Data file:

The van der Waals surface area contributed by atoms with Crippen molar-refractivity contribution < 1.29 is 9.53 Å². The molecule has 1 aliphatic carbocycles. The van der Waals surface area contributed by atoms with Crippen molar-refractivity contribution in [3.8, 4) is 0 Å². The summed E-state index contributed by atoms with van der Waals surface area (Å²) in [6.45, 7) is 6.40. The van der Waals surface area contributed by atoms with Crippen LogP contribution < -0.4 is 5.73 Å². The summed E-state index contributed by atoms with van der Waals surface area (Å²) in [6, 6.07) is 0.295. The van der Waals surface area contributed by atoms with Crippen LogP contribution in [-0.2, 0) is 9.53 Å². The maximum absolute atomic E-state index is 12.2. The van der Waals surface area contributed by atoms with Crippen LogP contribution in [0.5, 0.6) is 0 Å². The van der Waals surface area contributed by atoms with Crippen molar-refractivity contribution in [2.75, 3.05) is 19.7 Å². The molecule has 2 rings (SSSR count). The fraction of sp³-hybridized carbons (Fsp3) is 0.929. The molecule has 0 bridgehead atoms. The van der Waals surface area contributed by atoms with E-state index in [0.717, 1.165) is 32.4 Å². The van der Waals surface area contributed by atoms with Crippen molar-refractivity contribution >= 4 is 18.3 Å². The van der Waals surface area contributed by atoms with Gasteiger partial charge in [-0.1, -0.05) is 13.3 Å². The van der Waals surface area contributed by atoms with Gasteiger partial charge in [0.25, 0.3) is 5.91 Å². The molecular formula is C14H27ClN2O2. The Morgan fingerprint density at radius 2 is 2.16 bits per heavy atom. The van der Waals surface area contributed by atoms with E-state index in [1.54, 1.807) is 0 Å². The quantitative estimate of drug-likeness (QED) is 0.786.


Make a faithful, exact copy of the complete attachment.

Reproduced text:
The van der Waals surface area contributed by atoms with Crippen molar-refractivity contribution < 1.29 is 9.53 Å². The molecule has 1 aliphatic carbocycles. The van der Waals surface area contributed by atoms with Crippen molar-refractivity contribution in [3.8, 4) is 0 Å². The summed E-state index contributed by atoms with van der Waals surface area (Å²) in [6.45, 7) is 6.40. The van der Waals surface area contributed by atoms with Crippen LogP contribution < -0.4 is 5.73 Å². The summed E-state index contributed by atoms with van der Waals surface area (Å²) in [6, 6.07) is 0.295. The van der Waals surface area contributed by atoms with Crippen LogP contribution in [-0.2, 0) is 9.53 Å². The maximum absolute atomic E-state index is 12.2. The van der Waals surface area contributed by atoms with Crippen LogP contribution in [0.5, 0.6) is 0 Å². The van der Waals surface area contributed by atoms with Crippen molar-refractivity contribution in [2.75, 3.05) is 19.7 Å². The molecule has 2 rings (SSSR count). The fraction of sp³-hybridized carbons (Fsp3) is 0.929. The molecule has 0 bridgehead atoms. The van der Waals surface area contributed by atoms with E-state index in [0.717, 1.165) is 32.4 Å². The van der Waals surface area contributed by atoms with Crippen molar-refractivity contribution >= 4 is 18.3 Å². The van der Waals surface area contributed by atoms with Gasteiger partial charge in [-0.1, -0.05) is 13.3 Å². The van der Waals surface area contributed by atoms with Gasteiger partial charge in [0.25, 0.3) is 5.91 Å². The molecular formula is C14H27ClN2O2. The Morgan fingerprint density at radius 2 is 2.16 bits per heavy atom. The van der Waals surface area contributed by atoms with E-state index in [1.54, 1.807) is 0 Å². The quantitative estimate of drug-likeness (QED) is 0.786.